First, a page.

Eager to explore New Mexico's Sangre de Cristo mountains, we headed to Taos, where our need for adventure landed us on a raft in the lower rapids of the Rio Grande known as ‘the Racecourse’. Our seasoned river guide, John, educated us thoroughly about the flora of the desert valley. The day after, we were graced with a good weather window and climbed Wheeler Peak, New Mexico’s highest mountain at 13,159 feet/4,010 meters, first walking through a healthy forest of pines and aspen trees before starting our steep ascent on the high desert tundra, finally arriving at a narrow, rocky ridge with magnificent views of the Sangre de Cristo mountains. It was a beautiful climb and a great achievement especially for Mariann, who had just arrived from sea level (she lives in coastal Norway), a few days prior.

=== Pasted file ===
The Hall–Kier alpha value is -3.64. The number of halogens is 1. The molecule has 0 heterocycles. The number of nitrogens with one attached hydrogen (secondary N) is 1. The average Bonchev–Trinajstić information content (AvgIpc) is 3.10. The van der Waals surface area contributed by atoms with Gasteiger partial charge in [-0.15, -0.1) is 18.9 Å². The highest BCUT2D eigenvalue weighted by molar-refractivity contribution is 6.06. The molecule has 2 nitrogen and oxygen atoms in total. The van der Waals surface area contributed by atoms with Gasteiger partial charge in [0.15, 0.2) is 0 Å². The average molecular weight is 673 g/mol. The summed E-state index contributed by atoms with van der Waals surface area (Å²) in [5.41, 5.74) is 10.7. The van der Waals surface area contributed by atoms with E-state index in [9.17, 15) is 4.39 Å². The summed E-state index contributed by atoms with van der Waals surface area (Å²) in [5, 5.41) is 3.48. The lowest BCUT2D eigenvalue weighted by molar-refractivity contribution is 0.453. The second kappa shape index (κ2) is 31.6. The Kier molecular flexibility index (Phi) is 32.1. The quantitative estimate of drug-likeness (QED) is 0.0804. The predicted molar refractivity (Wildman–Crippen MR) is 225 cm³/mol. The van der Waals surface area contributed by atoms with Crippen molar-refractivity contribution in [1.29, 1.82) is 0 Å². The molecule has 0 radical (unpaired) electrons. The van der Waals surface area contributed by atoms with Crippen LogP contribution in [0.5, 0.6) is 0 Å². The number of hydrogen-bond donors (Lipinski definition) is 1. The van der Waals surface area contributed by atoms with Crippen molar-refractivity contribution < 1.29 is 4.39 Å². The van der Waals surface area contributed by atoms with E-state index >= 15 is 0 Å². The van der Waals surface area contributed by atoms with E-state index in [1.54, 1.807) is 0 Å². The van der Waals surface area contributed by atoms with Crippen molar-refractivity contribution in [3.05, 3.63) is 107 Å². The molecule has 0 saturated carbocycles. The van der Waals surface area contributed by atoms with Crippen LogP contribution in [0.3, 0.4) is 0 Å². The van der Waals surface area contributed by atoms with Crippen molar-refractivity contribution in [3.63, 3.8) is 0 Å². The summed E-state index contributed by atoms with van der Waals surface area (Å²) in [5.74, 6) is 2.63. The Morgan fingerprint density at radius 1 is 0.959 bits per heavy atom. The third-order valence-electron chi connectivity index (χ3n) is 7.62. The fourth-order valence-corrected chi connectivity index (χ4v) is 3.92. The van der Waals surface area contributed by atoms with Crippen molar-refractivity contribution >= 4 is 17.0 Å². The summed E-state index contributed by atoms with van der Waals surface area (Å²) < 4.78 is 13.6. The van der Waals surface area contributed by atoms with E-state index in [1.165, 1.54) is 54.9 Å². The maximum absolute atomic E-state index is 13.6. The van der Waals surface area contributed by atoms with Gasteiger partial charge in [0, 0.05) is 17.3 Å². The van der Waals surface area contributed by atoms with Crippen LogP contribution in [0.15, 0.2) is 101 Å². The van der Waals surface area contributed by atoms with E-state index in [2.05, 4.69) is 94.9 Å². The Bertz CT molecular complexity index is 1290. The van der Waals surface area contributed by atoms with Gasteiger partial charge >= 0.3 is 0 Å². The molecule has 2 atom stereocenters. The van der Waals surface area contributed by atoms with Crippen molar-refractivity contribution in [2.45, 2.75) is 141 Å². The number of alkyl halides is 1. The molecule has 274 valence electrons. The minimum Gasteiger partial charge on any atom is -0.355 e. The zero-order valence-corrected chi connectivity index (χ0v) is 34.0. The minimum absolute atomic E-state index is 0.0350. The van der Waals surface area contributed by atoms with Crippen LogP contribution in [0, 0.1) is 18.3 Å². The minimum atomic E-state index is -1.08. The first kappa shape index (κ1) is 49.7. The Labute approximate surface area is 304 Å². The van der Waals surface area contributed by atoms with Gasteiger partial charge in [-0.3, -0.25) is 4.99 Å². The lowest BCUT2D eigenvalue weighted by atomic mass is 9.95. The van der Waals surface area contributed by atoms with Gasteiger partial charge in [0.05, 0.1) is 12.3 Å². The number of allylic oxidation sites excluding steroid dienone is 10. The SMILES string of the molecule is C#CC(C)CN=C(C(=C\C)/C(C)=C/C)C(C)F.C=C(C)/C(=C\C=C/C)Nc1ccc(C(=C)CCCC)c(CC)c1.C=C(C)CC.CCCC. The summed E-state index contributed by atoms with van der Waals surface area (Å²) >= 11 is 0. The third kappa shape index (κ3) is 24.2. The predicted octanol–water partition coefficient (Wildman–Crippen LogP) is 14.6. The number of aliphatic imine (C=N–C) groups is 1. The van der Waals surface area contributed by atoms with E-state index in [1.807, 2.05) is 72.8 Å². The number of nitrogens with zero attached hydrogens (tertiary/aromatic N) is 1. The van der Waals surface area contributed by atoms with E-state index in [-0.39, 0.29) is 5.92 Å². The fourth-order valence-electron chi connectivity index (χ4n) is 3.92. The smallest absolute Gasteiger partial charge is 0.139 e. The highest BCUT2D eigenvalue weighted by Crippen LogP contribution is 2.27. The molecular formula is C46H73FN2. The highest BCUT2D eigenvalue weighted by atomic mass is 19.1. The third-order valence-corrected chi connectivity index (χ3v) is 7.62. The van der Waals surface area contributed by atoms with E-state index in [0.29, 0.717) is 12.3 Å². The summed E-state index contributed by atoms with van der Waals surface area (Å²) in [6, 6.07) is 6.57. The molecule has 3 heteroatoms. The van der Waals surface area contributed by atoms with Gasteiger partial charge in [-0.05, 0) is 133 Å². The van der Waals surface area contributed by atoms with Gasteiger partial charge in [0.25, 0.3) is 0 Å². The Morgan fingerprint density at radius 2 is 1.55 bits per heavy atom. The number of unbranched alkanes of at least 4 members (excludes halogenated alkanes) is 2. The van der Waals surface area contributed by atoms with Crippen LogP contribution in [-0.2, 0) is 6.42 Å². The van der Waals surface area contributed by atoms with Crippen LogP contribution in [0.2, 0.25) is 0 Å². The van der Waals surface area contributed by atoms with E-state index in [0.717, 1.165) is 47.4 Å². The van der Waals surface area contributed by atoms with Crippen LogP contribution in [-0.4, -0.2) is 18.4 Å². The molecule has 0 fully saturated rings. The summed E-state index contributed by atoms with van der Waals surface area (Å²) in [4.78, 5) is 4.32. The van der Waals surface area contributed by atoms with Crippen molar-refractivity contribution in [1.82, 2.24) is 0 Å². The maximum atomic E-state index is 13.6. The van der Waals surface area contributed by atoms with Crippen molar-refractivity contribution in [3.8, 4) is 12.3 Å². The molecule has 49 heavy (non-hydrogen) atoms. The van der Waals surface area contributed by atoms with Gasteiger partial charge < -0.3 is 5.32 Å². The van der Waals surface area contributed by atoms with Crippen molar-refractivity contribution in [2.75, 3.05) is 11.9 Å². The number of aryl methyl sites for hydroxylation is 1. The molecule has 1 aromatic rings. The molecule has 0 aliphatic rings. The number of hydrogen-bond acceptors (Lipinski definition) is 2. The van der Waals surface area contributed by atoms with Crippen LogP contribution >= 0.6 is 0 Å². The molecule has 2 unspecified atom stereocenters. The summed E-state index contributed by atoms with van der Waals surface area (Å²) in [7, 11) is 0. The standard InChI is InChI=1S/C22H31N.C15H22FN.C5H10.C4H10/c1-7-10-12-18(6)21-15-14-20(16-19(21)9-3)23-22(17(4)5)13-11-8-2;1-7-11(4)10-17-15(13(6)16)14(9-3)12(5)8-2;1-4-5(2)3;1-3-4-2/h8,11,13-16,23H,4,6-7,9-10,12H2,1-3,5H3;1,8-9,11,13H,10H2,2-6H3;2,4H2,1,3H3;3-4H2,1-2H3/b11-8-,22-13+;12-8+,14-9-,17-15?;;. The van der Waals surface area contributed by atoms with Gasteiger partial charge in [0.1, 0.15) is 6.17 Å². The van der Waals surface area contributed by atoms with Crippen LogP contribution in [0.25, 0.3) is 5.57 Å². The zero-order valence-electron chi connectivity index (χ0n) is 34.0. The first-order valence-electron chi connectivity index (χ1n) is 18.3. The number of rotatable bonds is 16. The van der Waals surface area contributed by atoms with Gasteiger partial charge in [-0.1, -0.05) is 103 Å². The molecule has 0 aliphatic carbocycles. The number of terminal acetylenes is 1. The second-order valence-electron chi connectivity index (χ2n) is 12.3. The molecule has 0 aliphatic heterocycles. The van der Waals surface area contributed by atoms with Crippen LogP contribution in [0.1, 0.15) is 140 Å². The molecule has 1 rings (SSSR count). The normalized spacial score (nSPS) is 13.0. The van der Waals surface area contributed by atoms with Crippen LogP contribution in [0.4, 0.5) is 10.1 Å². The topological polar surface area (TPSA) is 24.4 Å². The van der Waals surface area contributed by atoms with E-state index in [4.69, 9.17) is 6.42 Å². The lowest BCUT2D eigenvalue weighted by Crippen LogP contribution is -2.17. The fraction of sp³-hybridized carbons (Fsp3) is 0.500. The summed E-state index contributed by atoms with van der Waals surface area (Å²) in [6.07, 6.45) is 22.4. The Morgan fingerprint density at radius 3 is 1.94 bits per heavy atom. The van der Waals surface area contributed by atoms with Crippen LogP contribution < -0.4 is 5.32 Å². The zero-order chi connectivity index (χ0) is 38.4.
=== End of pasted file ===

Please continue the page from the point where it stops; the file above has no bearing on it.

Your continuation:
After the climb, we relaxed in the beautiful Ojo Caliente Resort and Spa close to Taos, which was built next to ruins of the Posi-Ouinge pueblo dating back to the 13th century. We soaked our tired legs in the mineral hot springs surrounded by reddish hilltops adorned by sagebrush, cacti, and shrubs, had a wonderful dinner of chicken fajitas, and enjoyed a good night's sleep.Close to Taos town is the native American Taos Pueblo, which has been standing at the foot of Taos Mountain for over 1000 years. Here, we did a guided tour with Cesario, a young Tewa-speaking native American who has lived there since he was born. Charming and spirited, our guide explained how adobe houses were built (by mixing dirt, water and hay) and gave us the full history of the pueblo revolt of 1680 against the Spanish missionaries, and that of 1847 against the U.S. occupancy. The old San Geronimo church was bombed by the U.S. Cavalry and was not rebuilt (a new structure was erected by the main dirt-laden plaza instead). All that is left is the bell tower are some adobe ruins. When asked by a tourist why the church was not being restored, Cesario wisely replied that the local people decided to let the church go back to the earth. Everything in the native Indian culture revolves around the human relationship to Mother Nature, taking from her what we need to survive, and giving back to her what we no longer need.